Thursday, May 31, 2007

The Sad Broken Leg Story

Well, Blog World, my son has broken his leg. He managed to make it through 21-and-a-half years of life without breaking anything, which is just astounding in the rough-and-tumble world of boys, but today his luck ran out.

There is no good time to break a leg, of course, but as far as he's concerned, this is about the most inappropriate time possible. He had procured a job with a friend of his who is a mason, and who was prepared to give him work all summer long for as many hours as Jamie wanted and could fit in around his recording work. And who was paying him extremely well for such work, because tradesmen, craftsmen like masons, make extremely good money for what they do. For the past couple of weeks my son has been burning the candle at both ends, hefting rock from 8 to 4 and then recording well into the night, and been happy as a clam doing so. He was really enjoying working his young muscles during the day and doing his music at night, and who needs sleep when you're 21 years old?

But now that's ground to a halt. Not sure yet how long the cast will be on. I don't even know if he knows, because he's angry and frustrated and completely unapproachable at the moment. I did manage to determine that it's his fibula he broke. The obliging tech printed off a copy of his x-ray for him and even we laypeople can clearly see a clean, diagonal break right across the bone, high up, near the back of his knee.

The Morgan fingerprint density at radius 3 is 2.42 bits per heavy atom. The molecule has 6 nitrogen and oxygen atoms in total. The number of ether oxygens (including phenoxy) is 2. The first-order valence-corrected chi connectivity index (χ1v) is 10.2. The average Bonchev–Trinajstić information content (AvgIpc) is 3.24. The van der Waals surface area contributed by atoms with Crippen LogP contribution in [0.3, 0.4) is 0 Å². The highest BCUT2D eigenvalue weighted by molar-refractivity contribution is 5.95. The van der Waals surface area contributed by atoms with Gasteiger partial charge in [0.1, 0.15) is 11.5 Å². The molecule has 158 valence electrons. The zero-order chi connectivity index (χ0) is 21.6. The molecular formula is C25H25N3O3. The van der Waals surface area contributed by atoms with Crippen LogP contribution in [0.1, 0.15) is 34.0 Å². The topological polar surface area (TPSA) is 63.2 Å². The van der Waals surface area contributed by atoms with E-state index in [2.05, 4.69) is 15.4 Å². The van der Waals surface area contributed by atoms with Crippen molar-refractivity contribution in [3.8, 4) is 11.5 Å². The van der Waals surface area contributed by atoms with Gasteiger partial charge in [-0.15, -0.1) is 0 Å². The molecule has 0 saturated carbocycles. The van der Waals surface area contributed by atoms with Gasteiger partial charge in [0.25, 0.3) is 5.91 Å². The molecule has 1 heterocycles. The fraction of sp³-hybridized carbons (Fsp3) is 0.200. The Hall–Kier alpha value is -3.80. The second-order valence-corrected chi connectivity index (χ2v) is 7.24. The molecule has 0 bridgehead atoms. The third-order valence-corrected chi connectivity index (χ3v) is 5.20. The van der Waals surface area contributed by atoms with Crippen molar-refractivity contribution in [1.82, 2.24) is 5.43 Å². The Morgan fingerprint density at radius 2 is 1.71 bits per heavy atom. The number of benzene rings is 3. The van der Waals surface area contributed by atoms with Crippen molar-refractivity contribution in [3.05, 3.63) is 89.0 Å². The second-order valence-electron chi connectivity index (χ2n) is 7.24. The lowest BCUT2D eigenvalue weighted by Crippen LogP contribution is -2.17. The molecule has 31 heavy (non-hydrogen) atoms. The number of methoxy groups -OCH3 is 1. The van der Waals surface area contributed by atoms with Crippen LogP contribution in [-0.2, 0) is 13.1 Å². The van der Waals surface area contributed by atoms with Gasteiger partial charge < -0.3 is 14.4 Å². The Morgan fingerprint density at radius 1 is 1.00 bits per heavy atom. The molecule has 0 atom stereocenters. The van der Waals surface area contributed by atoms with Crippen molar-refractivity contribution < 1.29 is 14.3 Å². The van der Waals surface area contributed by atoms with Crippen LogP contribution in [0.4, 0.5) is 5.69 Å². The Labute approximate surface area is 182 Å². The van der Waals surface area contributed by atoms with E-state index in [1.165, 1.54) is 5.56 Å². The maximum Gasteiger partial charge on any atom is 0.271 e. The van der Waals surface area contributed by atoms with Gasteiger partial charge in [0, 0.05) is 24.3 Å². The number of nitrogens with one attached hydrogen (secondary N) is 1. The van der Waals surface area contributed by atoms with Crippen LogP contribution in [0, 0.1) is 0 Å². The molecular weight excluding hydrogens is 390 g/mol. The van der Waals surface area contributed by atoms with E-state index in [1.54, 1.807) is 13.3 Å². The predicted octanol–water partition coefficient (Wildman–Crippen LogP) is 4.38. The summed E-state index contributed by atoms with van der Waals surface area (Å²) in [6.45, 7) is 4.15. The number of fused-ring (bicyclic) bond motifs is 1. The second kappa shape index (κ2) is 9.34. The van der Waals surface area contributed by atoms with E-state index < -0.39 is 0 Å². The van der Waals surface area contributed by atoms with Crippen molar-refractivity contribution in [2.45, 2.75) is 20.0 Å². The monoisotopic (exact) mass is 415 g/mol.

He broke it working for the mason this morning. Again, I don't know too many details yet, but it seems he was pushing a stone-laden wheelbarrow down a grass slope and some sort of disaster occurred. He was in considerable pain, but figured he'd pulled a muscle or something, so he drove himself home (well, it's his left leg and the car has an automatic transmission!) and took some convincing to go to the doctor. He just wanted one of my T3s, a bit of a lie-down, and figured he'd be back at work tomorrow.

I must say he received excellent and prompt health care all the way along the line. The clinic doctor correctly predicted the break, the wait at the x-ray clinic was brief, and the cast (currently a removable fiberglass one) was applied very quickly. All we ever hear are the complaints of people waiting two or three days to have broken legs attended to. Jamie didn't even wait an hour.

Anyway, one of those character-building life lessons, I suppose. We moms wish the character could be built without such setbacks, though.

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